The movement's artists rejected capitalist society and used protest in their work to express their discontent with violence, war and nationalism. The theory behind Dada art was that anything could be art should the artist proclaim it to be. This viewpoint stood to prove that if anything could be art, then nothing could be art also. Inevitably Dadaism was met with controversy especially from those whose labour intensive artworks they were claiming to be meaningless. 

The movement was diverse, spanning across many forms from the visual arts to sound media and poetry.

The peak for Dadaism was between 1916 to 1922, triggering the creation of surrealism, pop art and punk rock. 

Followers of Dadaism included Antonin Artaud, Max Ernst and Salvador Dali. 


Began 1924

Surrealism was a cultural movement founded in 1924 in Paris, France by the poet André Breton and saw the continuation of Dadaism's exploration of the irrational and all things disruptive in art. It looked more towards spirituality and the 'automatic' with the aim to create art that came directly from the subconscious. Producing work in such a way meant the outcome would not be shaped or altered by reason or aesthetic preference.

The movement is best know for its visual artworks, and the juxtaposition between reality and the unconscious mind. 


To surrealist artists to subconscious held repressed artistic creativity and, heavily influenced by Sigmund Freud, came to see reason as a hindrance to accessing that. With time various techniques were developed to access that artistic reserve, things such as automatic writing prevailed for evading conscious control. Works of surrealism feature a distinct element of surprise and the unexpected.

Ultimately, surrealists embraced chance and randomness.

Photography's connection with surrealism began with its ability to represent the real world in strange and abstract ways. Pioneering surrealist photographer Man Ray used techniques such as double exposure, solarisation and reversed tonality to disturb viewer's recognition of things, as well as suggest the overlapping nature of dream and reality.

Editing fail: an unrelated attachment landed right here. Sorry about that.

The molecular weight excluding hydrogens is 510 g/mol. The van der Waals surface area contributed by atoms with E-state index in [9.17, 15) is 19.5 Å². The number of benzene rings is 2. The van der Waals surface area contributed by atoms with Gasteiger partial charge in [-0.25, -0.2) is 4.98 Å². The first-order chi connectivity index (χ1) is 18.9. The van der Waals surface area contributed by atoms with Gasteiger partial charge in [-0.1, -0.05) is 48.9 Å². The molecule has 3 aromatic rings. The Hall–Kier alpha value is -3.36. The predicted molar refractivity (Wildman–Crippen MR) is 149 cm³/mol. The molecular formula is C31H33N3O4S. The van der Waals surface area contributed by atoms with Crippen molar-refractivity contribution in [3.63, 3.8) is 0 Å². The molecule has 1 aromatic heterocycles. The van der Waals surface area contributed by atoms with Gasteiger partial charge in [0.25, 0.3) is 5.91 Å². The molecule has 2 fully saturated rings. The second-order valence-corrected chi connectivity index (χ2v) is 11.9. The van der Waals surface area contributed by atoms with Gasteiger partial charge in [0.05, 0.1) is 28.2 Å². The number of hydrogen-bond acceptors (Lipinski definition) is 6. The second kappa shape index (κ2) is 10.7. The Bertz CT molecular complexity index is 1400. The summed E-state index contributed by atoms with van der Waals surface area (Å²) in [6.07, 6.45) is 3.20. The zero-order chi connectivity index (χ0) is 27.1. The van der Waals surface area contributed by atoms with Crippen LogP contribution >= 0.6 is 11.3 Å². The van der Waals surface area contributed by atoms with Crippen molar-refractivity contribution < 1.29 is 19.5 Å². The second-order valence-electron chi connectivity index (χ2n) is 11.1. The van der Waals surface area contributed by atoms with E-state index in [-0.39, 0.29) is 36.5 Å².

Alike to Dadaism, works of surrealism feature the element of surprise made up of unexpected juxtapositions.

The movement could be characterised by the incognito meetings of Surrealists in cafes collaborating on drawings and theories, further developing a variety of techniques for the movement including automatic writing. Initially, Andr Breton doubted the visual arts as a means of conveying surrealist ideas, worrying that they were less likely to be succeeded by the automatism of Surrealism. With time this concern was proved unnecessary as techniques such as grattage* were developed.

Surrealism was also practiced in the photographic world with Man Ray becaming one of the key figures Surrealist movement. As one of the few Americans associated with these movements, Ray was exposed to the avant garde works of European artists like Picasso and Braque. His photographic works are considered his most profound achievement, his portraits in particular, along with his technical experiments with solarisation and photograms.

Ray's name is often associated with moody and seductive black and white photographs from the mid-war era. 'Le Violon d'Ingres' from 1924 (above), famously features a woman's bare back with two f-holes from a violin. The image connects femininity to the classicism and beauty of music, suggesting women are melodic and elegant. 

*Grattage: a technique used in surrealist paintings involving scratching away fresh paint from the canvas with a sharp blade

Women in History and Art

Throughout history, women have had varying experiences at different times. Some societies from the past had women that were warriors, powerful priestesses and political leaders. At other times strict expectations have placed upon women, with numerous male creatives portraying them as the inferior sex.

The way in which society has and continues to treat women can be enlightening, offering insight into the position of women at different points in history. Women have gained and lost power throughout history in a number of ways, and the development of such is not a straight-forward narrative. 

Where do women come into Photography?


Regardless of gender, all artists are trying to shape their audience's perspective. Throughout art history, more so the modern years, female pioneers including Nan Goldin and Susan Meiselas have helped to shape a 'collective understanding of female rights and challenges'²⁸


Women have played a significant role in the early history of photography; working alongside their husbands and taking professional photos themselves. There were more than 7000 professional female photographers in the UK and US by 1900²⁹. Being such was desirable for the industry with studios advertising the availability of 'lady operators'³⁰ for women that felt more comfortable having their session with a fellow woman.